11. Cemtrex is managed by a seasoned team of experienced and dedicated professionals, including:
|(a)||Saagar Govil.— Saagar Govil is the Chairman of the Board, President, and Chief Executive Officer of Cemtrex. He has been working at Cemtrex since 2008, initially as a field engineer, and subsequently moving into sales and management roles as Vice President of Operations. Saagar Govil recently was recognized as a Forbes’ 30 Under 30 in 2016, Business Insiders #17 on Top 100 of Silicon Alley in 2015, and Top 40 Under 40 by Stony Brook University in 2014. Mr. Govil has a B.E. in Materials Engineering from Stony Brook University, N.Y.|
|(b)||Aron Govil.— Aron Govil is Executive Director of Cemtrex. Aron Govil holds a B.E. degree in Chemical Engineering and a M.B.A. in Finance. He is also a licensed Professional Engineer in New York State and New Jersey.|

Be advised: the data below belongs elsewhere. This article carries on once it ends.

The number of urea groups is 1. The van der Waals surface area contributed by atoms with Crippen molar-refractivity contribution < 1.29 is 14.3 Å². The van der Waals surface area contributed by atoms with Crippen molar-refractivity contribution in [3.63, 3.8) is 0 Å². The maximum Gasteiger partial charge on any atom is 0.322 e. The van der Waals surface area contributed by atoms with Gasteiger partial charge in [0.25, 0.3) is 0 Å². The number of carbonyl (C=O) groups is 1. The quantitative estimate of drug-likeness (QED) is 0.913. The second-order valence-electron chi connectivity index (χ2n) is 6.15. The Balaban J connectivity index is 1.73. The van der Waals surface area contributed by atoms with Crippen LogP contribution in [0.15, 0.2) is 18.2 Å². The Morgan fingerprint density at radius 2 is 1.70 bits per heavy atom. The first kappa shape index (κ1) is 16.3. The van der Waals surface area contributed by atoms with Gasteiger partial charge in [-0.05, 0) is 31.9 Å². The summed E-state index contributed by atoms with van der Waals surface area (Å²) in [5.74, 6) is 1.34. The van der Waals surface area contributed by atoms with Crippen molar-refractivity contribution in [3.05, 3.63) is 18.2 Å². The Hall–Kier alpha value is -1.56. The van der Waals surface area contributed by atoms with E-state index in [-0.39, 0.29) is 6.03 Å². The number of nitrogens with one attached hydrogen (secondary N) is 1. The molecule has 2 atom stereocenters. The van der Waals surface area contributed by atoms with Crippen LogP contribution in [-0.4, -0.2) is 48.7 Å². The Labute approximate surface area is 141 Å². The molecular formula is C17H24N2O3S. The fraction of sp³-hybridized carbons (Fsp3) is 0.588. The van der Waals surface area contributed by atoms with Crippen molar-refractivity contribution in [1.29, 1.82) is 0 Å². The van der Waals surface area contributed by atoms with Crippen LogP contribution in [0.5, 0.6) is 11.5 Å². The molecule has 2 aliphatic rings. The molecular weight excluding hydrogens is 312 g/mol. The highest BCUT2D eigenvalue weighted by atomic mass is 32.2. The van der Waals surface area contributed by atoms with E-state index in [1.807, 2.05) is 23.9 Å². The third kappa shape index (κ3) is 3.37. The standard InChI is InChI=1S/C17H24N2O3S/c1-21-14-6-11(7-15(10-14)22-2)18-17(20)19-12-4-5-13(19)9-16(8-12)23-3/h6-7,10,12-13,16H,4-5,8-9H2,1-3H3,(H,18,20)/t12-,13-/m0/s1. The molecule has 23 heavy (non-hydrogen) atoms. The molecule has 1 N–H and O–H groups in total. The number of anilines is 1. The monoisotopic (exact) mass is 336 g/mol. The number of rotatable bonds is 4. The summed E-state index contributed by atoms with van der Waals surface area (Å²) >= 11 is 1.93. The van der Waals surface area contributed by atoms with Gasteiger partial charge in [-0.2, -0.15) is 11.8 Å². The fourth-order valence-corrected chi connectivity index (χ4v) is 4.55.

|(c)||Renato Dela Rama.— Renato Dela Rama is Cemtrex’s Chief Financial Officer, Vice President (Finance), and Secretary. Mr. Dela Rama holds a B.S. degree in accounting.|
Pearson Is an Internet Blogger who Specializes in “Short Selling”
12. Defendant Richard Pearson has described himself as “an activist investor in U.S and Chinese stocks,” and as a former “investment banker in New York, Hong Kong and London” who “walked away from a seven-figure salary” to focus on a career conducting freelance due diligence, trading stocks and generating Internet content for various financial investor-focused websites. Pearson characterizes his investment style as one that “look[s] at both long ideas and short ideas.”